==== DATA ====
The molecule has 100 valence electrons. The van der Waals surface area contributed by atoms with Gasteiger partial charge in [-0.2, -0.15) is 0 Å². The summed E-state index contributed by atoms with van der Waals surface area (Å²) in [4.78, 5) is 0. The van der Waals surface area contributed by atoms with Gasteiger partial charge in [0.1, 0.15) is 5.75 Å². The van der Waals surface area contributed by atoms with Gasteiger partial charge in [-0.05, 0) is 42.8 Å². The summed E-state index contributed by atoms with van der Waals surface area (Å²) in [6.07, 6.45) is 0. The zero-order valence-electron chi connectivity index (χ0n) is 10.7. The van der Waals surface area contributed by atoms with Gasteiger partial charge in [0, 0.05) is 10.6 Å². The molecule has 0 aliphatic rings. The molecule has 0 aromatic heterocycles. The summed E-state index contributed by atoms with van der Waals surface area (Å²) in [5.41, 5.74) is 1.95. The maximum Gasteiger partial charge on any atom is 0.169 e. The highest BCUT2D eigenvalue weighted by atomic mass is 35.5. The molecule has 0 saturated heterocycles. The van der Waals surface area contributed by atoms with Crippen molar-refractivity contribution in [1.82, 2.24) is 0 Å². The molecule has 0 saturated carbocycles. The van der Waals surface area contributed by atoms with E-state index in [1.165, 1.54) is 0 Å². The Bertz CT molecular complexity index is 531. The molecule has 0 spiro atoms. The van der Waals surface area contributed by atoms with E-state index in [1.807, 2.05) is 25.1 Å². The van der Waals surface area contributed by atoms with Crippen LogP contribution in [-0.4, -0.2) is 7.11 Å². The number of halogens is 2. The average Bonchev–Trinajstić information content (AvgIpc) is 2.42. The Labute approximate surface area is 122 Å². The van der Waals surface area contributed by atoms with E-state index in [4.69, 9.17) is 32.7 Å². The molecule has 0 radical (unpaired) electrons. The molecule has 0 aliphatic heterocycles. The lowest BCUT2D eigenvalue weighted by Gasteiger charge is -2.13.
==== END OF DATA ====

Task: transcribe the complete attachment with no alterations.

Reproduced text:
The molecule has 100 valence electrons. The van der Waals surface area contributed by atoms with Gasteiger partial charge in [-0.2, -0.15) is 0 Å². The summed E-state index contributed by atoms with van der Waals surface area (Å²) in [4.78, 5) is 0. The van der Waals surface area contributed by atoms with Gasteiger partial charge in [0.1, 0.15) is 5.75 Å². The van der Waals surface area contributed by atoms with Gasteiger partial charge in [-0.05, 0) is 42.8 Å². The summed E-state index contributed by atoms with van der Waals surface area (Å²) in [6.07, 6.45) is 0. The zero-order valence-electron chi connectivity index (χ0n) is 10.7. The van der Waals surface area contributed by atoms with Gasteiger partial charge in [0, 0.05) is 10.6 Å². The molecule has 0 aliphatic rings. The molecule has 0 aromatic heterocycles. The summed E-state index contributed by atoms with van der Waals surface area (Å²) in [5.41, 5.74) is 1.95. The maximum Gasteiger partial charge on any atom is 0.169 e. The highest BCUT2D eigenvalue weighted by atomic mass is 35.5. The molecule has 0 saturated heterocycles. The van der Waals surface area contributed by atoms with Crippen molar-refractivity contribution in [1.82, 2.24) is 0 Å². The molecule has 0 saturated carbocycles. The van der Waals surface area contributed by atoms with E-state index in [1.165, 1.54) is 0 Å². The Bertz CT molecular complexity index is 531. The molecule has 0 spiro atoms. The van der Waals surface area contributed by atoms with E-state index in [1.807, 2.05) is 25.1 Å². The van der Waals surface area contributed by atoms with Crippen LogP contribution in [-0.4, -0.2) is 7.11 Å². The number of halogens is 2. The average Bonchev–Trinajstić information content (AvgIpc) is 2.42. The Labute approximate surface area is 122 Å². The van der Waals surface area contributed by atoms with E-state index in [4.69, 9.17) is 32.7 Å². The molecule has 0 radical (unpaired) electrons. The molecule has 0 aliphatic heterocycles. The lowest BCUT2D eigenvalue weighted by Gasteiger charge is -2.13.